Thanks for elaborating.
I agree with the point about utilities, and the fact that for utility-like services (more specifically, those with overwhelming network effects and economies of scale) it should be illegal to prevent access unless the person to whom service is being denied is doing something illegal.
Thanks for this very comprehensive review. It raises many interesting questions.
If people needed self-actualization, why choose anti-technology crusades? Why not self-actualize through invention, or art?
I think part of this is that you react against a system that doesn’t give you much status. If the social system allocates most status and resources to people who can master the creation of technology and the allocation of capital, but you’re not capable of that, then you will tend to criticise that system. And of course, most people are not capable of invention and art, or have never been given an opportunity to develop those faculties.
A stable social system needs to have a way of giving everyone access to meaning, especially those who don’t succeed in a conventional, material sense. Valorising technological progress and consumption can provide meaning for some, but not for those who don’t succeed materially. In contrast, a religion like Christianity gave extra meaning to those who suffered, and in this way counterbalaced unequal material outcomes. That’s my interpretation, anyway. As for how one might give everyone access to meaning in a postmodern world, I have some thoughts on that here (Section 11.1).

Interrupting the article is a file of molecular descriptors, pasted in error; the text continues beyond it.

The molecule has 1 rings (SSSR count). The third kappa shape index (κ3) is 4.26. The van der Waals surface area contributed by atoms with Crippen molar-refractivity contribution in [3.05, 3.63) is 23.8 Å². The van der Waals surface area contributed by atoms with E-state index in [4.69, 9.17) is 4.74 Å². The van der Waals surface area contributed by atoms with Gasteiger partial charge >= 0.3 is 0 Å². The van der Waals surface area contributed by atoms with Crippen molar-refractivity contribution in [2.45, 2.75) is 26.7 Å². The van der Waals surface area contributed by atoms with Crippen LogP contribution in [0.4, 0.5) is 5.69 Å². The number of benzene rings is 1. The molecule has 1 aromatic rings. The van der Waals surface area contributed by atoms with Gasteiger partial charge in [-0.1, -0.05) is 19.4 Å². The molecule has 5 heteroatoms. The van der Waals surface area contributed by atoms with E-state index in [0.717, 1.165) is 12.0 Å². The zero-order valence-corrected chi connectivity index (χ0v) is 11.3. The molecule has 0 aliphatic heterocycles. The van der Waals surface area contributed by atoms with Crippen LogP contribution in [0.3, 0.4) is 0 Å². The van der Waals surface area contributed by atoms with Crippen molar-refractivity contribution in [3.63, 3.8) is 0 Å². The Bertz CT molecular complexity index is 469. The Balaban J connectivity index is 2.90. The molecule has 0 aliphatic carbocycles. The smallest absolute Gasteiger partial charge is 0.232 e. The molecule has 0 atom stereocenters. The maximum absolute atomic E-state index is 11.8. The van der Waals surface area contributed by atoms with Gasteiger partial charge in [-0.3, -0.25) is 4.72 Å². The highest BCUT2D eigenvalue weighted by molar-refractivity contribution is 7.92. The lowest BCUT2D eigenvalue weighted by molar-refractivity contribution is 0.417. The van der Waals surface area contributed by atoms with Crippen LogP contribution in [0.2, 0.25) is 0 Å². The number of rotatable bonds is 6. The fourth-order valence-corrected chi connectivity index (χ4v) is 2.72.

According to a study conducted by Tillinghast-Towers Perrin, the cost of the U.S. tort system consumes about two percent of GDP, on average.
It would be very interesting to compare this to other countries. My loose impression is that the number of cases relating to tort law increased quite dramatically in Ireland over the past twenty years, such that it has had a big effect on the price of insurance. There are regular news items about such cases. But I don’t see those in the media of other European countries.
In Ireland (and maybe in the US), this problem could be solved by two actions. First, imposing maximum damages via legislation. Consider whiplash. According to one article, “the average amount paid out in Ireland for whiplash was 4.4 times higher than for similar injuries in England and Wales” so “if whiplash claims were capped at a maximum of €5,000, average premiums would drop from €700 to between €550 and €590 for most insured people.”
Second, moving away from punitive damages which seems to have been embraced by the US system but rejected in most European systems.
While there is probably is value in getting the broader population to become more risk-tolerant, I agree with the general gist of your first point.
Regarding your second, something that prevents people from speaking freely is the fear that unorthodox opinions will prevent them rising in hierarchies where selection is performed by those above them. Most people like to be flattered and have unquestioning followers, and will promote those in turn. This could also be the case in non-organisational hierarchies, such as academia. I try to address this problem in Ch. 6 of my book by designing a different mode of selection: one where those at the top have little or no power to decide who gets positions and resources.
As for people moving money without restrictions, I haven’t really thought about that very much. Is there a particular example you are thinking of?